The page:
A group of scientists developed an electronic flat lens that has capabilities better than the human eye. This breakthrough could revolutionize optical technologies like cameras, eyeglasses, and telescopes, and aid human vision conditions like astigmatism.
Researchers from Harvard John A. Paulson School of Engineering and Applied Sciences (SEAS) harnessed the capabilities of recent developments in artificial muscle and flat lens technologies to develop the electronic lens that functions closely like the human eye.
This electronic lens has the capability of elastomer muscle, which allows the lens to focus in almost real-time. And, it also does some things the human eye can’t, including adjusting for astigmatism and image shift.
“This research combines breakthroughs in artificial muscle technology with metalens technology to create a tunable metalens that can change its focus in real-time, just like the human eye,” said Alan She, a SEAS graduate student at the Graduate School of Arts and Sciences, and first author of the paper.
“We go one step further to build the capability of dynamically correcting for aberrations such as astigmatism and image shift, which the human eye cannot naturally do,” She added.
Researchers believe that the new breakthrough ushers a wide range of applications in optical technology.
“This demonstrates the feasibility of embedded optical zoom and autofocus for a wide range of applications, including cell phone cameras, eyeglasses, and virtual and augmented reality hardware,” said Federico Capasso, the Robert L. Wallace Professor of Applied Physics and Vinton Hayes Senior Research Fellow in Electrical Engineering at SEAS and senior author of the paper.
“It also shows the possibility of future optical microscopes, which operate fully electronically and can correct many aberrations simultaneously.”
One primary feature of the newly developed lenses is its flatness, which relied on the earlier breakthrough made by some members of the current team.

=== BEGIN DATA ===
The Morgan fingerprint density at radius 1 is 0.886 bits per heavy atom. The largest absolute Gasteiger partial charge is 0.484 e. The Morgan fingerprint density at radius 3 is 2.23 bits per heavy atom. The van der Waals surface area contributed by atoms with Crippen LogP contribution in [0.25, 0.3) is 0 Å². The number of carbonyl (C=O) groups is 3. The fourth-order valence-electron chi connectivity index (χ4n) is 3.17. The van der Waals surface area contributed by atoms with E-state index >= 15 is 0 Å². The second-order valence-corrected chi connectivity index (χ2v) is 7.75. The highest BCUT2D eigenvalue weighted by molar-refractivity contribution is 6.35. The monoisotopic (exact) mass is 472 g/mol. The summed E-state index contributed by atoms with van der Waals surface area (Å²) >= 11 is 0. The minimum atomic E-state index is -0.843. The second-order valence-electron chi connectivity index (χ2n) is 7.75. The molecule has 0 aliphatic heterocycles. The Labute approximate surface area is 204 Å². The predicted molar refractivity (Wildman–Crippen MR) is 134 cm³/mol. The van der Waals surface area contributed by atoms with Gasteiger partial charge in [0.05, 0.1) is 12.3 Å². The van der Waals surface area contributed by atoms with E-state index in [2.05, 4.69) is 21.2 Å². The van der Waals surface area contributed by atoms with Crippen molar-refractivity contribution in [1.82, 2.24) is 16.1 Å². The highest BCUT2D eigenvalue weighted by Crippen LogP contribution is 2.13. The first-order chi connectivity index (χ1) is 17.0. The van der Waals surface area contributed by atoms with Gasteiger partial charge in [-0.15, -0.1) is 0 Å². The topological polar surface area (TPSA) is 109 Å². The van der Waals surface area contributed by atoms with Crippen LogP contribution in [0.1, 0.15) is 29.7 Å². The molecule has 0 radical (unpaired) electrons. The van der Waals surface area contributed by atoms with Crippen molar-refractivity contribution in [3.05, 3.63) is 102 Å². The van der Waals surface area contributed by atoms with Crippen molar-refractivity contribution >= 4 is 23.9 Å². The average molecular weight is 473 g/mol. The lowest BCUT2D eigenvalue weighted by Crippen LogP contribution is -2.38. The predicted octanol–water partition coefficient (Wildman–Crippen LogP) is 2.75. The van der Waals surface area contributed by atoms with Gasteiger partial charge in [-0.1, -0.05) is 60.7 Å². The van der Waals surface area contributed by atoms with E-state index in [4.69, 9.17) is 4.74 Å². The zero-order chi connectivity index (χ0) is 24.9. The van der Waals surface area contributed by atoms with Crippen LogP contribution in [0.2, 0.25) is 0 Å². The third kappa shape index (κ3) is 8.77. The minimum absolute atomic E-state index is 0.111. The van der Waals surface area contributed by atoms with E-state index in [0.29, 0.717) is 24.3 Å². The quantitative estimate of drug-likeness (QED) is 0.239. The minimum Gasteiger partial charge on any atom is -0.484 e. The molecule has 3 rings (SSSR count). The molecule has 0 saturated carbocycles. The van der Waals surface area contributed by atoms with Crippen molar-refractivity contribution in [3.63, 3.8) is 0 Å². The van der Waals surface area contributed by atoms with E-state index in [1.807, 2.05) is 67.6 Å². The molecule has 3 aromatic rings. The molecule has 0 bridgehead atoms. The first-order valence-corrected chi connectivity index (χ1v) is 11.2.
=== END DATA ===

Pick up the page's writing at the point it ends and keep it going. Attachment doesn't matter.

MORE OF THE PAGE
The flat lens design used in this new breakthrough was earlier developed by the same team called the “metalens.” It uses tiny nanostructures to focus light.
In this way, it’s able to focus the entire visible light spectrum at a single point. Traditional lenses that are available in the market right now use multiple elements to achieve this kind of capability, making them bulky rather than flat.
Metalenses, focus light and eliminate spherical aberrations through a dense pattern of nanostructures, each smaller than a wavelength of light.
In the past, the SEAS scientists said that they were only able to manufacture metalenses in “the size of a piece of glitter.” However, with their new development, they were able to find a way to make their lenses bigger and larger at approximately one centimeter in diameter. The researchers said that in this context, “bigger is better” because they can now apply the lense in other technologies like cameras, telescopes, and other optics-based equipment. In cameras, for example, the lenses need to be big enough to cover the entire sensor to prevent vignetting.
“Because the nanostructures are so small, the density of information in each lens is incredibly high,” said She. “If you go from a 100 micron-size lens to a centimeter sized lens, you will have increased the information required to describe the lens by 10,000. Whenever we tried to scale up the lens, the file size of the design alone would balloon up to gigabytes or even terabytes.”
In order to resolve the gap in the science behind the technology, the researchers developed a new algorithm to shrink the file size to make the metalens compatible with the technology currently used to fabricate integrated circuits.
“This research provides the possibility of unifying two industries, semiconductor manufacturing, and lens-making, whereby the same technology used to make computer chips will be used to make metasurface-based optical components, such as lenses,” said Capasso.
Because of the new algorithm and a series of other processes developed by the researchers, the lens and muscle are only 30 microns thick.
Nonetheless, this is not the end of the development for the team as they have hopes to improve the lenses in the future. Much like any other new breakthroughs, it will take a considerable amount of time before the new lenses become available commercially. For now, the researchers hope to improve the functionality of the lens further and decrease the voltage required to control it.